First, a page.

Get Hard Review


Etan Cohen‘s Get Hard is a more-than-capable R-rated comedy that showcases the talent of its two stars, Will Ferrell and Kevin Hart. Oddly enough, Hart outshines Ferrell by a long shot in this mostly silly and over-the-top, but still harmless film about a rich white man taking advice from the only black guy that he knows on how to survive in prison. Get Hard comes with your traditional Will Ferrell-style comedy, mixed with a more subtle, yet more effective Kevin Hart that completely owns the film and its R-rated shenanigans.

James (Will Ferrell) is a blue collar man. He’s super wealthy and a complete idiot and quickly finds himself facing a lengthy prison sentence for something that he claims to have not done. Darnell (Kevin Hart) is a struggling businessman trying to afford a new house so that he can put his daughter in a good school and keep his family safe and out of the more rough neighborhoods.

The two cross paths as James has a mental breakdown after his prison sentence and realizes that his only black “friend” Darnell has probably gone to prison at some point in his life, because James’ narrow mind is full of racial wrongs and stereotypes.

But the two quickly realize that they both aren’t exactly who they seem to be, with James slowly revealing his kind heart and generally good nature, which surrounds his complete stupidity, while Darnell reveals that he’s not just some gang-banger, but instead a caring father and loving husband just trying to make ends meet.

Yeah, Etan Cohen‘s Get Hard isn’t exactly the most thought-provoking comedy or even a clever one by any stretch, but it knows that right from the start and never tries to embrace being anything other than silly and light-hearted, while also full of some R-rated raunchy comedy, which is always a good thing coming from the sometimes safe Will Ferrell and mostly PG-13 Kevin Hart.

Together, the pair of comedians make Get Hard something much better than it rightfully deserves to be, thanks to Ferrell’s constantly odd and obnoxious dialogue and Kevin Hart‘s ability to give the film so much energy and charisma. Seriously, I never knew Hart could be so entertaining without being his usual loud and in-your-face self. Here, Hart plays the calmer of the two funny men and he does so with a certain set of skills that almost always make him more memorable than Ferrell.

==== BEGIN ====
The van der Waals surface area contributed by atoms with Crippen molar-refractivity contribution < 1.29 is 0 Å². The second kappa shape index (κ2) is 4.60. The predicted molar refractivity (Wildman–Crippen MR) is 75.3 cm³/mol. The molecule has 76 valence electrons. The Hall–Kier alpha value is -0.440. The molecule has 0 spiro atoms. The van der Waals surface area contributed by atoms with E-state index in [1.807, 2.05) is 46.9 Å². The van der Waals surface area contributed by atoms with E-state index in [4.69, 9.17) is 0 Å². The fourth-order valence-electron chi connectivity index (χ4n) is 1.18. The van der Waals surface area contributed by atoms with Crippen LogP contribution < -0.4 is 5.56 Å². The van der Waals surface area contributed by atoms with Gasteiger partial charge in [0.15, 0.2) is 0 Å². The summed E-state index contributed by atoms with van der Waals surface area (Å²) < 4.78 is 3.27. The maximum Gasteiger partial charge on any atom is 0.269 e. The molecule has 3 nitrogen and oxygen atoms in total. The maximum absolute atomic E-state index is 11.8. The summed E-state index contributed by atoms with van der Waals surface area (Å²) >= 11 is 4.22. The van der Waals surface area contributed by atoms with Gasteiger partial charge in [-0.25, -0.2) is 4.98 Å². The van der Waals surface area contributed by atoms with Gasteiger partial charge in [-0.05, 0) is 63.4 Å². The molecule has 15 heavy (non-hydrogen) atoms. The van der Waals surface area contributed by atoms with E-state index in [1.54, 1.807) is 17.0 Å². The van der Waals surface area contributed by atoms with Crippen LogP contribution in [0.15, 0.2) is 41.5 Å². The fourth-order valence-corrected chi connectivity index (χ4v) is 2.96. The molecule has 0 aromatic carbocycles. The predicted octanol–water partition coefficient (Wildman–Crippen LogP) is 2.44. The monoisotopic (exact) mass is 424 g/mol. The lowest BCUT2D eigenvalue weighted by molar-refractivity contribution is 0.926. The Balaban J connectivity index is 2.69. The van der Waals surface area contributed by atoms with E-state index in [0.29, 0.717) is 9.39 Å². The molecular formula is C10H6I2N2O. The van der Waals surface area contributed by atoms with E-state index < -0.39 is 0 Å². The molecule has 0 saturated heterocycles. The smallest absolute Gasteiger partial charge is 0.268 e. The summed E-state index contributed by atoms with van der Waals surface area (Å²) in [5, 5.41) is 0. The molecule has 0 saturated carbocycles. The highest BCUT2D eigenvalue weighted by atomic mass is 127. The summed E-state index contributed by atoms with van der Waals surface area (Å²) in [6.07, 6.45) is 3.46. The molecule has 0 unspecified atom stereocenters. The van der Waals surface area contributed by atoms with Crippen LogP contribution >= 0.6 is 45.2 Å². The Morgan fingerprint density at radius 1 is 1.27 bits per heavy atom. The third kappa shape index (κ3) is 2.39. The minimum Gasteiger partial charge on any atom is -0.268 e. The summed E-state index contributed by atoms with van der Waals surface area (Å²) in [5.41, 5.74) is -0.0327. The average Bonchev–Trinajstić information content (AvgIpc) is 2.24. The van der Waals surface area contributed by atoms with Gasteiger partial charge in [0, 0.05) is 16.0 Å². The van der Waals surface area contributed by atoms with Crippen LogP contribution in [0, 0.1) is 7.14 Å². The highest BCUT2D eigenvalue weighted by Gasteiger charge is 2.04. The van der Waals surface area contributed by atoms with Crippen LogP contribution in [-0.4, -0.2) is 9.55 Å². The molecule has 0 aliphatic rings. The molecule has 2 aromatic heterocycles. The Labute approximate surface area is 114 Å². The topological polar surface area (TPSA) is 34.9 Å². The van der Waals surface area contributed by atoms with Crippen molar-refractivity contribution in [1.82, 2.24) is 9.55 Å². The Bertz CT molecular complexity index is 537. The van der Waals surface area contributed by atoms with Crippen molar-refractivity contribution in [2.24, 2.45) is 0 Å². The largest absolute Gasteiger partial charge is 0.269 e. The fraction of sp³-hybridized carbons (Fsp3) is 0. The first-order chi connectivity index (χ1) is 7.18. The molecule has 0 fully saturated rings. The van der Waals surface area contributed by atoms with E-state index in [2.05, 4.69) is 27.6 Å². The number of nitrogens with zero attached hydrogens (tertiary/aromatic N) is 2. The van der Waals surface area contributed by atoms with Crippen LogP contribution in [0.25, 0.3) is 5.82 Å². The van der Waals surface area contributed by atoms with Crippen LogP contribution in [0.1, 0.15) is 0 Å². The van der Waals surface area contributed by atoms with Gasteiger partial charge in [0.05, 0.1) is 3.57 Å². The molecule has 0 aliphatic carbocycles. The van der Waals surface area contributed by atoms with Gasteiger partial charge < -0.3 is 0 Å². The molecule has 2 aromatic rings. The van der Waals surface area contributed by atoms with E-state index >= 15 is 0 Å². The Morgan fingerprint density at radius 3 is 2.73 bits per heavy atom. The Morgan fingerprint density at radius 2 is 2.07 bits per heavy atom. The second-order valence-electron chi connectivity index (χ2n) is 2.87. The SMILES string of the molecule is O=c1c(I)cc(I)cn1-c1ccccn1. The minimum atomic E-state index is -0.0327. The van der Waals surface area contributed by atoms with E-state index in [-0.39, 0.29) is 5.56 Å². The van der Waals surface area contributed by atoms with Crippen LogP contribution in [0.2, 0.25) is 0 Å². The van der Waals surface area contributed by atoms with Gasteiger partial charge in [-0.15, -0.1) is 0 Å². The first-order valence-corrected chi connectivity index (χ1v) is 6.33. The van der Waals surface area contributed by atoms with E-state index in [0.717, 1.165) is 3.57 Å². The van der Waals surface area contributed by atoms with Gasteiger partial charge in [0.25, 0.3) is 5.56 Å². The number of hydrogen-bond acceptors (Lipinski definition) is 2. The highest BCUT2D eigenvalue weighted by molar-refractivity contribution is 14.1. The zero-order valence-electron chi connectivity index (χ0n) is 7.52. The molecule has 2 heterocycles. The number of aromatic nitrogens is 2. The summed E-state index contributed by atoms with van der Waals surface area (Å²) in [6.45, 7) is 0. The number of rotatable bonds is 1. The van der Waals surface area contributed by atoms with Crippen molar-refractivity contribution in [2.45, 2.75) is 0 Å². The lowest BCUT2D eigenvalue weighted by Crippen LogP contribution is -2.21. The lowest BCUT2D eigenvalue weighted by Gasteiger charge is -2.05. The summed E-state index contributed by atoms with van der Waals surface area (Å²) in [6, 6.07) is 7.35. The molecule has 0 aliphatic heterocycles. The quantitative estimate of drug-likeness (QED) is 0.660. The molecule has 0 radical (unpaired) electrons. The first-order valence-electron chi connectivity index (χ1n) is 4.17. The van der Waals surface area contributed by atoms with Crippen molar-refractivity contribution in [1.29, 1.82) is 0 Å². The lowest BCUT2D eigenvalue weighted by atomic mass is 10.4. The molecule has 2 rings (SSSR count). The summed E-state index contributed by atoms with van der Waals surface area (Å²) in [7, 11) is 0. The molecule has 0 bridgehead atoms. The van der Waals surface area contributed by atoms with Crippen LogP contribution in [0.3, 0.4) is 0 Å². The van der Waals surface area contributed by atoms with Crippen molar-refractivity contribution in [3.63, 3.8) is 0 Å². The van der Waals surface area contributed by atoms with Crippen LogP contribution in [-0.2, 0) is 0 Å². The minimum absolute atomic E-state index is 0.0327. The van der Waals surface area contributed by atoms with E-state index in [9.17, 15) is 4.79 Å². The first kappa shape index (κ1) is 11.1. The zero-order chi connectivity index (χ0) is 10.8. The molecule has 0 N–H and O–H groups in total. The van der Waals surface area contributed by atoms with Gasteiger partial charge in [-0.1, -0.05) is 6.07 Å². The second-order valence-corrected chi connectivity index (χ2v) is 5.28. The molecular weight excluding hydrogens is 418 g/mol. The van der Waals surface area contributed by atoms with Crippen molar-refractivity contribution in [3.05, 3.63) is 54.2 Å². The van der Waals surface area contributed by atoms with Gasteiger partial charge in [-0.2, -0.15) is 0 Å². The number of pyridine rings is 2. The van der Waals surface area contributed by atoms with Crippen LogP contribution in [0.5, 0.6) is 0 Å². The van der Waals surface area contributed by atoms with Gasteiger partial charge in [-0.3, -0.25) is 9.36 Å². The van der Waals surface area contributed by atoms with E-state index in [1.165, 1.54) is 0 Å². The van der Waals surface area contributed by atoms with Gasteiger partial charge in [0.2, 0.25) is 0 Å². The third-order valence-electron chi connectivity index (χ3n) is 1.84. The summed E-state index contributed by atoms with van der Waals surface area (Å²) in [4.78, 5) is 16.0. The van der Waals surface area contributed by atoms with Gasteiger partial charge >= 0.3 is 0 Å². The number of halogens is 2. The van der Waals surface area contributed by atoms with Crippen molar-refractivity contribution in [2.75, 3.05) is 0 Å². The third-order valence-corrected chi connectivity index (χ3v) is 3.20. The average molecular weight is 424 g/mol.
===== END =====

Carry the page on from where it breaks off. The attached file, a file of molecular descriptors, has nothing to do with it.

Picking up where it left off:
Hart channels a version of himself that’s still usual funny self, but funny in a different manner than one might expect from Hart. He does this, while Ferrell does his usual act, which in his defense works just fine for this sort of film, while also sort of highlighting Hart’s talent. Ferrell may be the top bill of the cast, but Hart easily steals this film right from under him and he does it in a way that will have you paying a closer eye on the screen the next time there’s an R-rated Kevin Hart movie announced.

Cohen’s direction can best be described as simple and maintained, with the film packing very few surprises, yet enough laughs to keep you awake and alive and ready for the next extensive gag. Having stars like Ferrell and Hart definitely make Cohen’s job easier and it shows, because the film doesn’t exactly scream smart or clever from a writing or directing standpoint. Cohen’s main focus is laughs and easy ones at that and he achieves that goal without much struggle.

The film’s predictable and very cut and dry, but that doesn’t make it a chore to sit through. There is a small stretch in the second half that makes things slow down a bit more than they should, but Ferrell and Hart do their best to speed things up and make it across the finish line without too much of a problem.

I’d definitely consider this one of Will Ferrell‘s weaker entries in the filmography, but that’s not me calling it a bad film, but a very average one.

Kevin Hart truly shines and for that reason alone I’d suggest checking it out at some point, because the man is slowly becoming an R-rated comedian worth watching and keeping an eye on. His PG-13 material was never all that great, but his R-rated material is quickly turning into instant gold and a guarantee of at least a couple hard belly laughs.

Get Hard isn’t as edgy or hilarious as some might hope, but it gets the job done based on its performances alone. Ferrell and Hart work great together and help create a mostly balanced comedy, no thanks to director Etan Cohen‘s mostly tame and simplistic approach. It works and occasionally it works well, but don’t expect much of anything else.

Get Hard – 7.5/10

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